The formal union of a man and a woman, typically recognized by law, by which they become husband and wife, is termed as marriage. In India marriage is considered as union of two souls, two people on their wedding ceremony agree to live together as husband and wife for the rest of their life. In Hindus the wife is considered as an inseparable part of the husband and hence is also known as “Ardhangini”.

Indian marriages consist of a collection of rituals and customs. No other part of the world celebrates marriages as elegantly as India. The houses are abuzz with the beats of dhols and marriage folk songs which are generally sung by the ladies and the girls present in the houses. The houses are decorated with beautiful lightings and flowers. Since Indian marriages consist of many rituals and customs, the whole function of marriage takes 4-5 days time. Some customs are common to both the bride and the groom side while some are different. Every custom has its own religious meaning. In different parts of India marriages are organized differently but all are accompanied with a collection of rituals.

While various regional steps are followed at different regions across India, the following are some important steps that are mostly followed :-

  • Engagement-
    It’s a pre-wedding ceremony which includes Vagdana (an oral agreement) and Lagna-patra (a written declaration). In presence of all the people the ‘lagna patra’ is read aloud by the priest, it conveys the approval of the coalition between families, and the date, time and venue for the wedding is finalized at this time.
  • Vara Satkaar – In Vara Satkaar the bridegroom (Vara) and people coming from his side to attend the wedding are greeted at the entrance of the wedding hall (or the place where marriage is going to be held) where the mother of the bride blesses the groom with rice and trefoil and applies tilak of ‘kumkum’ (vermilion) and turmeric powder, while the priest keeps chanting mantras.
  • Madhuparka Ceremony – Madhuparka is a nutritious drink composed of honey, curd and ghee or clarified butter. Earlier sages used it for welcoming the guests. Reception of the bridegroom at the altar and presents are given by the father of the bride.
  • Kanya Dan – The bride’s father gives away his daughter to the groom in the presence of all the people and sacred fire (Agni). It is considered as most important ritual connected with marriage. The bridegroom accepts her with a promise in front of sacred fire that he would not do wrong while walking on the path of being dutiful or achieving wealth or fulfilling his desires. This promise is repeated three times and the bride-groom accepts it thrice.
  • Vivah-Homa – All major events start with Homa(sacred fire ceremony or havan yajna ) . In Homa offering is made to Lord Agni (fire). The idea is to begin all activities with a sense of purity and spirituality. This is done by burning herbs with ghee along with chanting of suitable mantras.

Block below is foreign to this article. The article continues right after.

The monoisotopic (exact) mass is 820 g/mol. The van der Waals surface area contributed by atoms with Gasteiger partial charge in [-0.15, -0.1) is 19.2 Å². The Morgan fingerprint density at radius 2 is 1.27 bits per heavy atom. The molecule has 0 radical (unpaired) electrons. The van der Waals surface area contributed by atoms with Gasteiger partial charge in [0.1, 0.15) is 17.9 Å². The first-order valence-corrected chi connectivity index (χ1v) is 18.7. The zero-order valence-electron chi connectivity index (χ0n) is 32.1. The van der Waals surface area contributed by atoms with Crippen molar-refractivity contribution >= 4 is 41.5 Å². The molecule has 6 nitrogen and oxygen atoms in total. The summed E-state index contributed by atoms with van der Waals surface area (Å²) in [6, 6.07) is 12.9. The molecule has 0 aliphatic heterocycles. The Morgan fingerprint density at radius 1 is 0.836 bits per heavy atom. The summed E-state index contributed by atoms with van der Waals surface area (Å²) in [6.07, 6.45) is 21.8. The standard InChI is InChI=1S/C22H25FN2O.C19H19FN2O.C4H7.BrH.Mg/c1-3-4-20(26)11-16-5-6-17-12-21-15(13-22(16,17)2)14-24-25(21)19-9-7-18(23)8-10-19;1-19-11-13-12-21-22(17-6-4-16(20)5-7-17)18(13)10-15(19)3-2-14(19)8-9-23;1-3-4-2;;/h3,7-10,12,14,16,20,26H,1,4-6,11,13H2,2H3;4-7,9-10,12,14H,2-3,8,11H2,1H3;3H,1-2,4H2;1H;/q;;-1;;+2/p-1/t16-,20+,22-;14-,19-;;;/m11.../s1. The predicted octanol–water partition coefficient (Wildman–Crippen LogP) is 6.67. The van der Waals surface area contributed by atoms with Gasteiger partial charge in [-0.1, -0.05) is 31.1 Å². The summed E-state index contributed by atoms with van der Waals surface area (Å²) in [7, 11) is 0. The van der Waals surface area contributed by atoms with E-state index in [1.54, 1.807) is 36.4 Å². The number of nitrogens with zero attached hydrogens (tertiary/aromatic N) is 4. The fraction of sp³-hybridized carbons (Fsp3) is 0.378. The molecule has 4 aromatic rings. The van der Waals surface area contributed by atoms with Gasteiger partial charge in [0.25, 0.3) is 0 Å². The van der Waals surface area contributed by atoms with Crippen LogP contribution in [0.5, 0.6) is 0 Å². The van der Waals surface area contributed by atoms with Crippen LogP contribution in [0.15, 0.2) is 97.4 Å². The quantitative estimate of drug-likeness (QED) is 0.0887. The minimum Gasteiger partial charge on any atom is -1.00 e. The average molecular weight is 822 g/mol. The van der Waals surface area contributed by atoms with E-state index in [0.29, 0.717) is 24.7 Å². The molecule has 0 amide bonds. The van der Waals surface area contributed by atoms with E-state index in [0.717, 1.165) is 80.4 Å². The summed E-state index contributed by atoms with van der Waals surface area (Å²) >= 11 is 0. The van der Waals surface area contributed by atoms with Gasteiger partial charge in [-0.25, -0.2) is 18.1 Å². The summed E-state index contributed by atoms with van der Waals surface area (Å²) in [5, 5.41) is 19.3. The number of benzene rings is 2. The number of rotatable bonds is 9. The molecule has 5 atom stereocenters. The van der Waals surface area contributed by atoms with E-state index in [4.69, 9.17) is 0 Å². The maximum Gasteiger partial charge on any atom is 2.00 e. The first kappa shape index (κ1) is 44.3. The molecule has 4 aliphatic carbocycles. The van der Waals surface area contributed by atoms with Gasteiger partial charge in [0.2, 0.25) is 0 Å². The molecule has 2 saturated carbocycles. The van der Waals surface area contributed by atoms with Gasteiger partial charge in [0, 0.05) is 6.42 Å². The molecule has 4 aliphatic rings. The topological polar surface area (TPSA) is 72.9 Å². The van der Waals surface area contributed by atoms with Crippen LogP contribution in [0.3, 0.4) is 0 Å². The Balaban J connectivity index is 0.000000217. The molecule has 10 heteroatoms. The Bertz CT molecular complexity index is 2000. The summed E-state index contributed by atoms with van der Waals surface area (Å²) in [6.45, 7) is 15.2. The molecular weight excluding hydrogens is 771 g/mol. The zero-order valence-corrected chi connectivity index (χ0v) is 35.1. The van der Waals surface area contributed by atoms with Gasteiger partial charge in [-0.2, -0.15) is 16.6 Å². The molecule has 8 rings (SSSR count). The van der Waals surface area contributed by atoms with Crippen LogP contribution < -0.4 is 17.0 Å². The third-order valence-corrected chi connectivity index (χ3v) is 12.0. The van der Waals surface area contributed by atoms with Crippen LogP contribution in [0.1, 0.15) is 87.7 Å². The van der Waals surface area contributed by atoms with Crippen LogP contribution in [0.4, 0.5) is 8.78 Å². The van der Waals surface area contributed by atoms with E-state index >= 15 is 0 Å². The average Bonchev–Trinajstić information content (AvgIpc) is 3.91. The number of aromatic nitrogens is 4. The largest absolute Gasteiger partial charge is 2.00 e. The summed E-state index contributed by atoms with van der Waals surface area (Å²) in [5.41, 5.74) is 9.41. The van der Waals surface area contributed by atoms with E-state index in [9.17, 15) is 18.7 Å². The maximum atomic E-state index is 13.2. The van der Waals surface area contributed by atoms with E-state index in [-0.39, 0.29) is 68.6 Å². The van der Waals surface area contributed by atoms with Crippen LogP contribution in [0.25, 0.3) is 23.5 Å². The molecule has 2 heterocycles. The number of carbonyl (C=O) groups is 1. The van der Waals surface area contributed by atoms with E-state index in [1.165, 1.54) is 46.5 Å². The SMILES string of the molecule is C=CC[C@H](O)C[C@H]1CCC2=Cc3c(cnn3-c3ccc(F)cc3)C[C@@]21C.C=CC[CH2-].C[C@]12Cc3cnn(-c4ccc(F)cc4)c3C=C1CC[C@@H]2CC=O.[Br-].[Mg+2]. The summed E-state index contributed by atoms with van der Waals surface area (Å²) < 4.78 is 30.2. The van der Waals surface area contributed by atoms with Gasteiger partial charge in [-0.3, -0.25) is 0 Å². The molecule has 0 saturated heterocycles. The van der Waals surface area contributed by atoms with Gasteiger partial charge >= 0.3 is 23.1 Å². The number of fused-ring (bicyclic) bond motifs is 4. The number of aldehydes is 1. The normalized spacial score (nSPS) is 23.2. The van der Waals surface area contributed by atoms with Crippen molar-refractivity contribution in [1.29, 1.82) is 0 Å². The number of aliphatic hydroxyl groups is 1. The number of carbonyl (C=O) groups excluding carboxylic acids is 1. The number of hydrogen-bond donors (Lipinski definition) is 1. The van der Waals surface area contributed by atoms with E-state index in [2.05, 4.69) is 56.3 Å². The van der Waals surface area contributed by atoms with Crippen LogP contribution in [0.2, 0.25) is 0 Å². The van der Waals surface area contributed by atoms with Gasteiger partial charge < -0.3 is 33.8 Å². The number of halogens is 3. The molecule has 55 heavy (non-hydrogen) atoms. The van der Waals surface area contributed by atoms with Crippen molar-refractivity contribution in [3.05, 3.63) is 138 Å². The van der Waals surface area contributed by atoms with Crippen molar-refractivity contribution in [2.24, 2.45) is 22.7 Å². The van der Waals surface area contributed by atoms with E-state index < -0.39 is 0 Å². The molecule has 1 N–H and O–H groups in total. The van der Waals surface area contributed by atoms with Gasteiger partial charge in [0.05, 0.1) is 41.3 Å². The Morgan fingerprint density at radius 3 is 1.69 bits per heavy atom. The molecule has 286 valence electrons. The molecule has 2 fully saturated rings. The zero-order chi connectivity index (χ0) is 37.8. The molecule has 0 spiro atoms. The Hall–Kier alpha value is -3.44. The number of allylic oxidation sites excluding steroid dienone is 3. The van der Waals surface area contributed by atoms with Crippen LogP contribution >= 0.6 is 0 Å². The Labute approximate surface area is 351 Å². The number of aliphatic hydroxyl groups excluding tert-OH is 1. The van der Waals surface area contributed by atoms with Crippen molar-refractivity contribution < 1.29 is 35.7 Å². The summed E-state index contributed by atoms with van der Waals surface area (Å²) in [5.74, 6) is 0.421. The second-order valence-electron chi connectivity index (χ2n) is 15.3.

• Pani-Grahan – The groom takes the right hand of the bride in his left hand, clasps it and promises to protect her and their progeny, follow in the path of virtue with her and overcome all obstacles so that they may live a life of happiness and attain their spiritual goals together. The Bride and Groom go round the fire once and stand in their respective places. The Groom chants a mantra defining their relationship in a poetic language.
  • Pratigna-Karan – The groom takes the bride’s palm into his hand , they both walk around the altar, the bride leading, and then facing the east they take vows of love and loyalty to each other .
  • Shila Arohan – This ceremony is referred to as Ashmarohanam or Shilarohanam (Ashma or Shila: stone ; Arohan: stepping upon). In it the bride places her right foot on the slab (stone), assisted by her mother or her brother. The priest recites a Mantra . Some traditions mention to wear two silver rings on the either toes of bride by the bridegroom at this time. It symbolizes that while encountering ups and downs of life they should be together and firm like the stone.
  • Laja-Homah –
    Laja means parched rice. The bride shall place the palms of her hands over those of the bridegroom and make three offerings (ahutis) of parched rice soaked in ghee to the Lord Agni (sacred fire). . This is done three times over whilst the bride prays to Yama, the God of death, for the long life, happiness and prosperity of her new husband.
  • Parikrama or Pradakshina or Mangal Fera –
    This is ritual of taking rounds around sacred altar fire.
  • Saptapadi –
    these are seven vow of marriages that bride and groom takes at time of marriages. These are vows which are very much required for a peaceful and prosperous life.
  • Mangalsutra –
    mangalsutra means a sacred thread that groom ties around the neck of the bride. Mangalsutra is one of the symbols that an Indian lady wears after marriages. This sacred thread is considered as symbol of womanhood.
  • Aashirvadah – After –
    all these rituals the elders shower their blessings upon the new couple.

These are basic ritual s of a marriage in India. Though every marriage is different from another but few traditions are universal Indian Hindu marriages. Hindu marriage is very much popular in world because of their uniqueness. Most of the Indian marriages are night long procedure which includes a lot fun. Priest chanting vivah mantras, Women singing marriage folk songs, delicious food are the things which one can enjoy in any Indian marriages. Logged in tradition Indian marriages are a treat to attend.

Raja Kumar

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